India readies colossal coronavirus vaccine rollout

India readies colossal coronavirus vaccine rollout
First to get one of two vaccines granted “emergency approval” will be 30 million health and other frontline workers. (File/AFP)
Short Url
Updated 11 January 2021

India readies colossal coronavirus vaccine rollout

India readies colossal coronavirus vaccine rollout
  • India hopes to inoculate 300 million people — equal almost to the entire US population — by July
  • India has held several national dry runs involving mock transportation of vaccines and dummy injections

NEW DELHI: India aims to begin vaccinating its 1.3 billion people against coronavirus from Saturday, a colossal and complex task compounded by safety worries, shaky infrastructure and public skepticism.
In one of the world’s biggest rollouts, the planet’s second-most populous nation hopes to inoculate 300 million people — equal almost to the entire US population — by July.
First to get one of two vaccines granted “emergency approval” will be 30 million health and other frontline workers, followed by around 270 million people aged over 50 or deemed high-risk all over the vast nation.
About 150,000 staff in 700 districts have been specially trained, and India has held several national dry runs involving mock transportation of vaccines and dummy injections.
Authorities will use the experience from holding elections in the world’s biggest democracy, and from regular child immunization programs for polio and tuberculosis.
But in an enormous, impoverished nation with often shoddy transport networks and one of the world’s worst-funded health care systems, the undertaking is still daunting.
Regular child inoculations are a “much smaller game” and vaccinating against Covid-19 will be “deeply challenging,” said Satyajit Rath from the National Institute of Immunology.
The two vaccines approved by India — AstraZeneca’s Covishield, made by local partner the Serum Institute, and Bharat Biotech’s Covaxin — need to be kept refrigerated at all times.
A total of 29,000 cold-chain points, 240 walk-in coolers, 70 walk-in freezers, 45,000 ice-lined refrigerators, 41,000 deep freezers and 300 solar refrigerators are at the ready.
India has four “mega depots” to take delivery of the vaccines and transport them to state distribution hubs in temperature-controlled vans, but the final leg will be tough.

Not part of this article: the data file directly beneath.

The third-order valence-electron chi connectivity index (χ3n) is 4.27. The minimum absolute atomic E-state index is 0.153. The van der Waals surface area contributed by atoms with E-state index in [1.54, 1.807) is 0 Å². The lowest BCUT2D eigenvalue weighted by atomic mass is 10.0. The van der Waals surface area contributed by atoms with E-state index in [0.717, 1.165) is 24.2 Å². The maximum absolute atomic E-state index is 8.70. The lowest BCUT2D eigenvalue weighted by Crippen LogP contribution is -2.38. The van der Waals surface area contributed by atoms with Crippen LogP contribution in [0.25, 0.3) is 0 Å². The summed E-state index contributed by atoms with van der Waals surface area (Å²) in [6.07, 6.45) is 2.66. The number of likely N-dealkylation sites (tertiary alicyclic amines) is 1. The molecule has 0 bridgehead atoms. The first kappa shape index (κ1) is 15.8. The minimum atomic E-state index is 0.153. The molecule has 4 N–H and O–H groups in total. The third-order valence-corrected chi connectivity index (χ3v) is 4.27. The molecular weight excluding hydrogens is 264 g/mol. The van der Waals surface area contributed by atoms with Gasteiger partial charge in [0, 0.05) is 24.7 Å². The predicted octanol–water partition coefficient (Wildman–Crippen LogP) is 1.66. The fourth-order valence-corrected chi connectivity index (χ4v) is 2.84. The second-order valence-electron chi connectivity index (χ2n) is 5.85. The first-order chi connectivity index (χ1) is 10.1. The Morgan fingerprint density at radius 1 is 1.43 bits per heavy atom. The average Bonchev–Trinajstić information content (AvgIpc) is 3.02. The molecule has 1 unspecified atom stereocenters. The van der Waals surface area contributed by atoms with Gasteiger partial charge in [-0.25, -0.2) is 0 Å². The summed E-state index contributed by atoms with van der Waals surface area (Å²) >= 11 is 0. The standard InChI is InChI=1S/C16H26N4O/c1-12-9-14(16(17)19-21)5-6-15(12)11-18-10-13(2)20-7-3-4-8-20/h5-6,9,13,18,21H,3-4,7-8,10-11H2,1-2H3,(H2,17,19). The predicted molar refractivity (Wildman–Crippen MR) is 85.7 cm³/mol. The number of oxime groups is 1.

In one recent exercise in rural Uttar Pradesh — where summer temperatures exceed 40 degrees Celsius (105 Fahrenheit) — a health worker was pictured transporting boxes of dummy vials on his bicycle.
In Kashmir, currently being pummelled by snowstorms, databases of priority groups — and of staff to administer the vaccines — were still being prepared last week, officials said.
During the last dry run on Friday, workers at one health center in Bangalore had to use a cellphone hotspot to go online because their network was down.
There are also concerns about the government’s aim to manage the entire process digitally via its own app, CoWIN — of which there are already several fake versions.
As of Monday, it also remained unclear whether the government has yet to agree a price per jab with the Serum Institute.
Tens of millions of shots are reportedly sitting at Serum’s factory in the southern city of Pune waiting for an agreement before a fleet of refrigerated trucks can take them to the airport.
More than 150,000 Indians have died from Covid-19 and the economy is one of the worst-hit worldwide, with millions losing their livelihoods.
“I look forward to getting the vaccine and living without fear and the mask all the time,” migrant worker Shatrughan Sharma, 43, told AFP in the capital, New Delhi.
“The last year was very tough for us.”
But like in other countries, there is skepticism about the vaccine, fueled by a torrent of misinformation online.
A recent survey of 18,000 people across India found that 69 percent were in no rush to get a Covid-19 shot.
Public trust was not helped by Bharat Biotech’s indigenous vaccine being controversially given “restricted approval” without data from Phase 3 human trials.
Plans by Serum to sell the AstraZeneca jab privately to Indian individuals and firms for 1,000 rupees ($14) has also raised fears that the rich will get inoculated sooner.
“There will be a long wait for poor people like me as the rich and well-off will get it first,” Suresh Paswan, a rickshaw puller in Patna, in the eastern province of Bihar, told AFP.

Related


6.3-magnitude earthquake hits central Greece

6.3-magnitude earthquake hits central Greece
Updated 22 min 52 sec ago

6.3-magnitude earthquake hits central Greece

6.3-magnitude earthquake hits central Greece

ATHENS: A strong 6.3-magnitude earthquake hit central Greece on Wednesday, the US Geological Survey said, prompting residents in the city of Larissa to rush into the streets according to local media.
The Institute of Geodynamics in Athens said the quake, which could be felt across central and northern Greece, had measured at a magnitude of 6.0.
According to the Athens observatory, the epicentre of the quake was 21 kilometres (13 miles) south of the town of Elassona, near Larissa.


Made in India: Ministers, officials prefer locally-developed vaccine over AstraZeneca

Made in India: Ministers, officials prefer locally-developed vaccine over AstraZeneca
Updated 03 March 2021

Made in India: Ministers, officials prefer locally-developed vaccine over AstraZeneca

Made in India: Ministers, officials prefer locally-developed vaccine over AstraZeneca
  • Prime Minister Narendra Modi earlier opted for an Indian-made COVID-19 vaccine